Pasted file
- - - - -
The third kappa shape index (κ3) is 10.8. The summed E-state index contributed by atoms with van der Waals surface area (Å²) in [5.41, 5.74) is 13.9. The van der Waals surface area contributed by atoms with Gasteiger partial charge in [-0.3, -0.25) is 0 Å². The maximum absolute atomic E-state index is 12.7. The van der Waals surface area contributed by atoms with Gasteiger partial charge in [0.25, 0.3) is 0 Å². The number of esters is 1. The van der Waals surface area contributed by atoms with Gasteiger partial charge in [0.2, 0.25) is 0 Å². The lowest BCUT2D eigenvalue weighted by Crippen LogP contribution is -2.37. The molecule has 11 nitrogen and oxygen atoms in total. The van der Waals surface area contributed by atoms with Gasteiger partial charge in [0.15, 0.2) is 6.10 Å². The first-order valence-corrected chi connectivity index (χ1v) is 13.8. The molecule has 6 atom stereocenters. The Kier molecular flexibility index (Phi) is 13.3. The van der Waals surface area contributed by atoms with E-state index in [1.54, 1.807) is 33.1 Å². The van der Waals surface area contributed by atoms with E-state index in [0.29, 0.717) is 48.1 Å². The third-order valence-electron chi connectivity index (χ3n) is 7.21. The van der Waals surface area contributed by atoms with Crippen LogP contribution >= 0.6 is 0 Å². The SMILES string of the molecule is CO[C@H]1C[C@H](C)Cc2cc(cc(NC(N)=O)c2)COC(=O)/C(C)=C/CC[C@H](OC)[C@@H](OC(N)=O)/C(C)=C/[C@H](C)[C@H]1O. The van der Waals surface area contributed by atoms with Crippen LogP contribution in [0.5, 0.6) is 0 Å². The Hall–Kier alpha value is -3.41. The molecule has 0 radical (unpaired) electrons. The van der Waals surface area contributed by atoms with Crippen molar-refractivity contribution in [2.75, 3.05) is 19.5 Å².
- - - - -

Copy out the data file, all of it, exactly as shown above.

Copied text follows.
The third kappa shape index (κ3) is 10.8. The summed E-state index contributed by atoms with van der Waals surface area (Å²) in [5.41, 5.74) is 13.9. The van der Waals surface area contributed by atoms with Gasteiger partial charge in [-0.3, -0.25) is 0 Å². The maximum absolute atomic E-state index is 12.7. The van der Waals surface area contributed by atoms with Gasteiger partial charge in [0.25, 0.3) is 0 Å². The number of esters is 1. The van der Waals surface area contributed by atoms with Gasteiger partial charge in [0.2, 0.25) is 0 Å². The lowest BCUT2D eigenvalue weighted by Crippen LogP contribution is -2.37. The molecule has 11 nitrogen and oxygen atoms in total. The van der Waals surface area contributed by atoms with Gasteiger partial charge in [0.15, 0.2) is 6.10 Å². The first-order valence-corrected chi connectivity index (χ1v) is 13.8. The molecule has 6 atom stereocenters. The Kier molecular flexibility index (Phi) is 13.3. The van der Waals surface area contributed by atoms with E-state index in [1.54, 1.807) is 33.1 Å². The van der Waals surface area contributed by atoms with E-state index in [0.29, 0.717) is 48.1 Å². The third-order valence-electron chi connectivity index (χ3n) is 7.21. The van der Waals surface area contributed by atoms with Crippen LogP contribution >= 0.6 is 0 Å². The SMILES string of the molecule is CO[C@H]1C[C@H](C)Cc2cc(cc(NC(N)=O)c2)COC(=O)/C(C)=C/CC[C@H](OC)[C@@H](OC(N)=O)/C(C)=C/[C@H](C)[C@H]1O. The van der Waals surface area contributed by atoms with Crippen LogP contribution in [0.5, 0.6) is 0 Å². The Hall–Kier alpha value is -3.41. The molecule has 0 radical (unpaired) electrons. The van der Waals surface area contributed by atoms with Crippen molar-refractivity contribution in [2.75, 3.05) is 19.5 Å².